• Zatoichi: The Festival Of Fire



    Released b: Animeigo
    Released on: 4/6/2004
    Director: Kenji Misumi Film:
    Released: 1970
    Cast: Shintaro Katsu, Tatsuya Nakadai, Reiko Ohara, Msayuki Mori

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    The Movie:

    With over 25 films, the character Zatoichi was the basis for a popular series in Japan from the early 1960’s to the 1980’s. In a world where most leading men are expected to be dashing supermen, Zatoichi was a break from the mold, with the hero instead being a blind swordsman who helps the underdogs in life.

    There is a common formula that is in the Zatoichi films: Zatoichi (the fantastic Shintaro Katsu) is a an occasional masseur, who enjoys gambling and wanders the countryside invariably helping out the society’s oppressed along the way and ultimately getting into numerous swordfights where he continuously emerges as the victor despite the odds. There is also a consistent element of trickery by others who attempt to use Zatoichi’s blindness for their own gain, as well as humor and joking, often made by Zatoichi himself, on his condition. While many of these themes appear in the films, against a lush backdrop of an older Japan, there are overall differences to each story’s plot that is told.

    Zatoichi: The Festival Of Fire (also known by several different alternative titles, such as Zatoichi 21) is one of the later era films and begins with Zatoichi attempting to save a young woman from the fate of being sold in an auction, and ending up with him visiting the local yakuza, after encountering some villagers feeling the brunt of their taxation policies.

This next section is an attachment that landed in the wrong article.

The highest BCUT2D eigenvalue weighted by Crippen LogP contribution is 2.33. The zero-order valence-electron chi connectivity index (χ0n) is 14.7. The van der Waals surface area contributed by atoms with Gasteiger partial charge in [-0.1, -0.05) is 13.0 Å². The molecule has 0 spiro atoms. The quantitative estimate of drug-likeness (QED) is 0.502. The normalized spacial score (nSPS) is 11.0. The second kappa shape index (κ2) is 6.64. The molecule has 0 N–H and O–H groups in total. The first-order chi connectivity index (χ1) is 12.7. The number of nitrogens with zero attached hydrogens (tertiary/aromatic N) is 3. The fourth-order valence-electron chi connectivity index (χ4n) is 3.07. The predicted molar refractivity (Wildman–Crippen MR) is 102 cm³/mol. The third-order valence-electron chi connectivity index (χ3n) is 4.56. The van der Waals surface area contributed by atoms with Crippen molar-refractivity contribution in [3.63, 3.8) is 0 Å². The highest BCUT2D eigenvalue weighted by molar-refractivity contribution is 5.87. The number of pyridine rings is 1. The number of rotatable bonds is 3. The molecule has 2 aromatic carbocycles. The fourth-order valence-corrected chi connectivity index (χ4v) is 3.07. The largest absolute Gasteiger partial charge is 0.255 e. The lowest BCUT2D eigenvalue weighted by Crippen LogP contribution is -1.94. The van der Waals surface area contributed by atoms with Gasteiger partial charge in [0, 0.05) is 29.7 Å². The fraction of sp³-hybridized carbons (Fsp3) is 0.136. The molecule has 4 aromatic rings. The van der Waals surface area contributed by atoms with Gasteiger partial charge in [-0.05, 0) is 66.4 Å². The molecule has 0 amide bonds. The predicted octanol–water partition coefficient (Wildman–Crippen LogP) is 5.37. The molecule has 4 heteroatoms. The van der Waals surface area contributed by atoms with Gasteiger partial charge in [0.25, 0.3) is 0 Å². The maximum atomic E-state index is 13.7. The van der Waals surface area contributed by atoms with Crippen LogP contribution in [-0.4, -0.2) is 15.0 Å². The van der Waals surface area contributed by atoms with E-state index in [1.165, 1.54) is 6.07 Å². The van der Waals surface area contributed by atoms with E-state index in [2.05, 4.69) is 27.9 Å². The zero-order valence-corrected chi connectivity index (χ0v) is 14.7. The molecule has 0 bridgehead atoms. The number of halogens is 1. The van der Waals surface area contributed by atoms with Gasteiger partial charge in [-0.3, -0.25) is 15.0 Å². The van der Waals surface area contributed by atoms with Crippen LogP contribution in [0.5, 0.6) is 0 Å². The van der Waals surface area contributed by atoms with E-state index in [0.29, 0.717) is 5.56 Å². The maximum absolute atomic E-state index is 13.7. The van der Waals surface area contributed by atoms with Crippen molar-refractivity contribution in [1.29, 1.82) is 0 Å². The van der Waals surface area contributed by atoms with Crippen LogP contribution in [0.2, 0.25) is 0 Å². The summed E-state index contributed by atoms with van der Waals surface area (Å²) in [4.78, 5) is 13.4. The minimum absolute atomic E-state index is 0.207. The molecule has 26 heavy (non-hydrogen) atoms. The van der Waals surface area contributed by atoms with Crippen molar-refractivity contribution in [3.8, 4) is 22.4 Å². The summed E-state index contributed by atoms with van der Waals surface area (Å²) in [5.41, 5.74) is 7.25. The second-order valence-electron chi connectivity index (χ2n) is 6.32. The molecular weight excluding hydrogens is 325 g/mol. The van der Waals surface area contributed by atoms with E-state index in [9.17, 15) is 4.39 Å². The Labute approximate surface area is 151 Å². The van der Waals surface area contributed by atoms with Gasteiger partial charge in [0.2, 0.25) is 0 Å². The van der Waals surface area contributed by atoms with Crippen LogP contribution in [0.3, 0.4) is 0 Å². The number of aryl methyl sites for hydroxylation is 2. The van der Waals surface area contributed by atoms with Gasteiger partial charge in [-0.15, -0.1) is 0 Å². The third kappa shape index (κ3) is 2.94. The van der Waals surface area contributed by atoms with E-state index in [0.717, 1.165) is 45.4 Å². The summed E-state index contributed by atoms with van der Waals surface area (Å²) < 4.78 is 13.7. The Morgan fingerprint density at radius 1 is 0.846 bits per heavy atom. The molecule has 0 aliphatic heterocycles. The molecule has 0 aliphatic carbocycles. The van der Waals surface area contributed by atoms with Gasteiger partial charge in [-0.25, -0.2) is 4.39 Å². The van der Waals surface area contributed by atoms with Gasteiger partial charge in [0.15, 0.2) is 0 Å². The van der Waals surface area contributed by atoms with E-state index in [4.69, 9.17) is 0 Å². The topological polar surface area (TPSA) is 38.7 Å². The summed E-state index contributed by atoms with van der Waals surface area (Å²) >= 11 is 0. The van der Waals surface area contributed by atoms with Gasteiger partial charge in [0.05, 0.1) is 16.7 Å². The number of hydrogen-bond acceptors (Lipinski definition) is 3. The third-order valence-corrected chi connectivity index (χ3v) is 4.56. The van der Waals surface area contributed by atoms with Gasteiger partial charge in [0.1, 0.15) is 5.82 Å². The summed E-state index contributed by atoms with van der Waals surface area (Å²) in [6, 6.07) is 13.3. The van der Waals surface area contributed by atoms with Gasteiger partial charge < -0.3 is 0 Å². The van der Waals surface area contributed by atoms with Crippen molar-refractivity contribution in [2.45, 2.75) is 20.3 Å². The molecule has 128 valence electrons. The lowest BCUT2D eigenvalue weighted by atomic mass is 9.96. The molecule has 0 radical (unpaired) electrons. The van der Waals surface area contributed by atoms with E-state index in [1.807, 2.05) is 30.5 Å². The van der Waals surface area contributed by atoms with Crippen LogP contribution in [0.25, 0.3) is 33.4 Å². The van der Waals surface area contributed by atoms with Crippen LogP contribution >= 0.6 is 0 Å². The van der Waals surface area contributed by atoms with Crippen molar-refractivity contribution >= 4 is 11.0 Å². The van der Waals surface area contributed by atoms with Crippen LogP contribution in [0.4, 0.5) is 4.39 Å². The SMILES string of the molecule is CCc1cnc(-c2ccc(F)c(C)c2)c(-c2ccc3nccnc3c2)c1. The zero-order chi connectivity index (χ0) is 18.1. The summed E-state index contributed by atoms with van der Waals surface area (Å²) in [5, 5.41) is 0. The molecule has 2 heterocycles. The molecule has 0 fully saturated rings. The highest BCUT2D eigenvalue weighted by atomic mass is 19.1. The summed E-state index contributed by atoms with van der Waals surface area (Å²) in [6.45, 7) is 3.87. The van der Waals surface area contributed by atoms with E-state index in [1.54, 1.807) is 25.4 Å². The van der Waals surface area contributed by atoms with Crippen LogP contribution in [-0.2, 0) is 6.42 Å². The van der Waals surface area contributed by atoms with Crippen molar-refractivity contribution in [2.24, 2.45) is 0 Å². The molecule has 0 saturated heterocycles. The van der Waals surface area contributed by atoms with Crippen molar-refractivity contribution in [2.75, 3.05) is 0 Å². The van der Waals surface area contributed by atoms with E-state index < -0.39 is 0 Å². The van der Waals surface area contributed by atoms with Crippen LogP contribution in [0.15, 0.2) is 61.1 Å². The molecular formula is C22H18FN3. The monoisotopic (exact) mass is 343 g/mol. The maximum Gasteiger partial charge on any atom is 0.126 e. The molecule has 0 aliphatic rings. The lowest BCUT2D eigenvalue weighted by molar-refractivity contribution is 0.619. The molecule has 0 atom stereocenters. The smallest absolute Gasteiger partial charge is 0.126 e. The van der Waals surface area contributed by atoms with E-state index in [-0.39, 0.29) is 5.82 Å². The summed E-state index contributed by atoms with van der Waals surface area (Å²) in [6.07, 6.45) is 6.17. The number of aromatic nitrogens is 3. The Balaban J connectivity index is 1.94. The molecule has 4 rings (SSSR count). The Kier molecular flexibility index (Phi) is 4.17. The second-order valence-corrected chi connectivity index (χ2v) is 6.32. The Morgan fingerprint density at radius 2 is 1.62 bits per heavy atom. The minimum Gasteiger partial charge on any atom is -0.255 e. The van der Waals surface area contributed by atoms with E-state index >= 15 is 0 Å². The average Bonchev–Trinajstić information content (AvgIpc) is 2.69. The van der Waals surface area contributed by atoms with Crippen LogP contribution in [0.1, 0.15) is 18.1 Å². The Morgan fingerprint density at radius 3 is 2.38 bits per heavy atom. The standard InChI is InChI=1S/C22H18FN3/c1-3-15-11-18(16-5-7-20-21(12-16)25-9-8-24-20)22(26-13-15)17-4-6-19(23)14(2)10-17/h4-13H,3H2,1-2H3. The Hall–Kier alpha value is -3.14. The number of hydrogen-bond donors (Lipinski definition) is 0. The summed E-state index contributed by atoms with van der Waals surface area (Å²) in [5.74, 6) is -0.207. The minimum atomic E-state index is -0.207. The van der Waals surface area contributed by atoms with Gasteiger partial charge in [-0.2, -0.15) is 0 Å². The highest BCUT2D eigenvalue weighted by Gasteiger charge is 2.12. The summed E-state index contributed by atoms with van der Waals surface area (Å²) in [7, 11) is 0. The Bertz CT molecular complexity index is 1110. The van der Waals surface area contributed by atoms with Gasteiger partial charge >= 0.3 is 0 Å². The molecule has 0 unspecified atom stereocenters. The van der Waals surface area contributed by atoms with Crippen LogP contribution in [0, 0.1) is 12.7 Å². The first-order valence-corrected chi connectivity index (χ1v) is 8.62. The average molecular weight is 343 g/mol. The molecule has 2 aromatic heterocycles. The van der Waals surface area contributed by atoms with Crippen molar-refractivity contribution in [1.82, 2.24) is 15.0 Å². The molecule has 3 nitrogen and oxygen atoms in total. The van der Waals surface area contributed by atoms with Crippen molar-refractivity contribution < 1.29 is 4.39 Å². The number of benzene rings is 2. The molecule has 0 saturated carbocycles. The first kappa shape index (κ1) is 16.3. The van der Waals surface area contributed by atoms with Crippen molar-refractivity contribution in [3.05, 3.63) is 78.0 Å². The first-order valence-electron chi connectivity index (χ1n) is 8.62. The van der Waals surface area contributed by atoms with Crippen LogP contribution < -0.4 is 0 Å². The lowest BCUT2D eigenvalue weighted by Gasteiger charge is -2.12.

The yakuza boss, who is ironically also blind, pretends to welcome Zatoichi but dually begins to plot to kill him to prevent any interference with their way of life. After several different failed attack attempts on his life, they send a young lady, Okiyo, to get closer to him as part of the overall scheme. While Zatoichi seems undaunted by the brushes with death, he happily spends time with Okiyo, as well as time trying to dissuade a young pimp (an oddly effeminate young man) from joining the yakuza ranks. As Okiyo is exposed to Zatoichi’s gentle nature, it becomes more difficult for her to carry out the plan and even paradoxically saves his life during a runaway cart accident.

    Meanwhile, Zatoichi is also constantly stalked by the husband of the auctioned woman he tried to initially save. The husband is so obsessed with seeking vengeance and killing Zatoichi that he even ends up saving Zatoichi at one point, to prevent another man’s sword from being the resulting death blow and thus ruining his vendetta.

    Finally the yakuza boss, frustrated by the continual botched assassination attempts and disappointed with Okiyo’s change of heart, orchestrates one last showdown at a festival contrived only to eliminate Zatoichi, to deal with him once and for all.

    Zatoichi is then forced to deal with not only the yakuza at the festival, but eventually the revenge smitten husband as well, in an ending that is a cluster of battles upon battles.

    Video/Audio/Extras:

    The film is given an excellent 2.35.1 anamorphic widescreen transfer that has excellent colors and only minor print damage. Black levels look nice and solid and there aren't any serious issues aside from a bit of edge enhancement in a few scenes.

    The film is presented in a Japanese Dolby Digital Mono track with removable English subtitles. While it's not a very lively track, it is clean and clear and gets the job done nicely.


    While it's not a feature laden special edition, there are trailers for two Zatoichi films and two of the Lone Wolf And Cub films, as well as some program notes as a text piece on the DVD.

    The Final Word:

    There always seems to be one memorable highlight to the Zatoichi films, and I was happy to discover that Zatoichi: The Festival Of Fire contains a fight in bathhouse that is not only fantastically choreographed, but also unexpectedly bloody for the Zatoichi series. This along with the usual strong performance of Shintaro Katsu, and the restored picture makes it a enjoyable sword fight movie and one of the better Zatoichi films.